Formulation and legal requirements
It regularly happens that a non-competition clause has not been properly negotiated or has been incorrectly formulated. As a result, a court will later be able to set aside the non-competition clause in whole or in part. Just as with the relationship clause, the law imposes two formal requirements on the non-competition clause, namely: (1) the employee's age of majority; and (2) agreement in writing. Furthermore, it is very important to clearly formulate the non-competition clause. It must be clear to the employee what he may and may not do. If the wording is unclear, an employee's interests will soon be harmed.
Job change and non-competition clause
When an employee takes up a new position, the current non-competition clause must be critically examined. If there is a drastic change in the employment relationship, as a result of which the non-competition clause will weigh more heavily on the employee, the non-competition clause must again be agreed in writing.
Duration and (geographical) scope
The law does not impose any requirements on the duration and (geographical) scope of the non-competition clause. In principle, therefore, there are no restrictions. However, a court is competent to restrict the non-competition clause if it finds that the clause is too broad in duration and/or (geographical) scope and is therefore unreasonable. We therefore recommend always taking a critical look at the duration and (geographical) scope. To give you an idea: it follows from current case law that, in general, a non-competition clause for the duration of more than one year will not last. With regard to the (geographical) scope of the non-competition clause, it follows from current case law that that scope should generally be related to the working area in which an organisation is active. However, every situation is different, so we recommend seeking advice from a legal expert.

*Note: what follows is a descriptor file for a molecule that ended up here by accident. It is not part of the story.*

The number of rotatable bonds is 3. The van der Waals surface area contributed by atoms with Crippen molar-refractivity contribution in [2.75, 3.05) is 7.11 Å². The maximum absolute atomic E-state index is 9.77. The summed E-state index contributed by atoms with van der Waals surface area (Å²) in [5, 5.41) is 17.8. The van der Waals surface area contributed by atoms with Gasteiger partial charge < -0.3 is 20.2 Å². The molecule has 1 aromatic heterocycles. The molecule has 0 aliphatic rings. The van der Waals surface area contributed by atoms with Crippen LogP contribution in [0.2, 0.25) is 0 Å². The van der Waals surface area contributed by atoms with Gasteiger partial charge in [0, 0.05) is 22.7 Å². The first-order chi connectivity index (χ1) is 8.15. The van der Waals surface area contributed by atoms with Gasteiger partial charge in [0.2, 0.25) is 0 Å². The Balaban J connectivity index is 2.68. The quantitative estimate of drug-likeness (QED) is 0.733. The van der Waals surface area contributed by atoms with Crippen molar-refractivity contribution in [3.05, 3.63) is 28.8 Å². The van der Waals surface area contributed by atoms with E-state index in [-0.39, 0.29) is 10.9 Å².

Also allowed in case of a temporary contract?
The basic principle is that a non-competition clause is not permitted in the case of a fixed-term employment contract. However, there is an exception for cases in which the non-competition clause is necessary for an employer in the context of important business or service interests. The concrete nature of these interests must always be justified in a temporary contract. Without this justification, the non-competition clause in a temporary contract is in any case not valid (null and void). Even if a statement of reasons is included, a judge may still decide to nullify the clause. We therefore recommend that you always consult a legal expert for the wording of the reasoning.
As you have read above, it is important to be critical when drafting or accepting a non-competition clause. We at Blatter Legal assist employers and employees with appropriate advice. Feel free to contact us for more information. We are at your service.